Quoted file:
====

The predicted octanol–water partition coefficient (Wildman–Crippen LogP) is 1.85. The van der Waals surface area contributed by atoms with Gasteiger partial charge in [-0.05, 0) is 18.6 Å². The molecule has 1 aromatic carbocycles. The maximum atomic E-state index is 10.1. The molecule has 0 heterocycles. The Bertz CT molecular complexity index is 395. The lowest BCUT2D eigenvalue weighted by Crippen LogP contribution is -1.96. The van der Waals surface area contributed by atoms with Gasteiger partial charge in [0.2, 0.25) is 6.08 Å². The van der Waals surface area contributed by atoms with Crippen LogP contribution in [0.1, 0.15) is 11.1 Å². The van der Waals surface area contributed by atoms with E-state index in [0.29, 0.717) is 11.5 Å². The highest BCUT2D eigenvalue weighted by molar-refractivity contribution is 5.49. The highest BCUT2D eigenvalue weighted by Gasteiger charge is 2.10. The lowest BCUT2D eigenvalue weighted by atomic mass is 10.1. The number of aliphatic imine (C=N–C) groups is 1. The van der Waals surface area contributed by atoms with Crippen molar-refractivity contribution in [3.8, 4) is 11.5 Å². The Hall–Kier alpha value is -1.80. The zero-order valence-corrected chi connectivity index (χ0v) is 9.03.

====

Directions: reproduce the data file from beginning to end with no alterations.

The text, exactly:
The predicted octanol–water partition coefficient (Wildman–Crippen LogP) is 1.85. The van der Waals surface area contributed by atoms with Gasteiger partial charge in [-0.05, 0) is 18.6 Å². The molecule has 1 aromatic carbocycles. The maximum atomic E-state index is 10.1. The molecule has 0 heterocycles. The Bertz CT molecular complexity index is 395. The lowest BCUT2D eigenvalue weighted by Crippen LogP contribution is -1.96. The van der Waals surface area contributed by atoms with Gasteiger partial charge in [0.2, 0.25) is 6.08 Å². The van der Waals surface area contributed by atoms with Crippen LogP contribution in [0.1, 0.15) is 11.1 Å². The van der Waals surface area contributed by atoms with E-state index in [0.29, 0.717) is 11.5 Å². The highest BCUT2D eigenvalue weighted by molar-refractivity contribution is 5.49. The highest BCUT2D eigenvalue weighted by Gasteiger charge is 2.10. The lowest BCUT2D eigenvalue weighted by atomic mass is 10.1. The number of aliphatic imine (C=N–C) groups is 1. The van der Waals surface area contributed by atoms with Crippen molar-refractivity contribution in [3.8, 4) is 11.5 Å². The Hall–Kier alpha value is -1.80. The zero-order valence-corrected chi connectivity index (χ0v) is 9.03.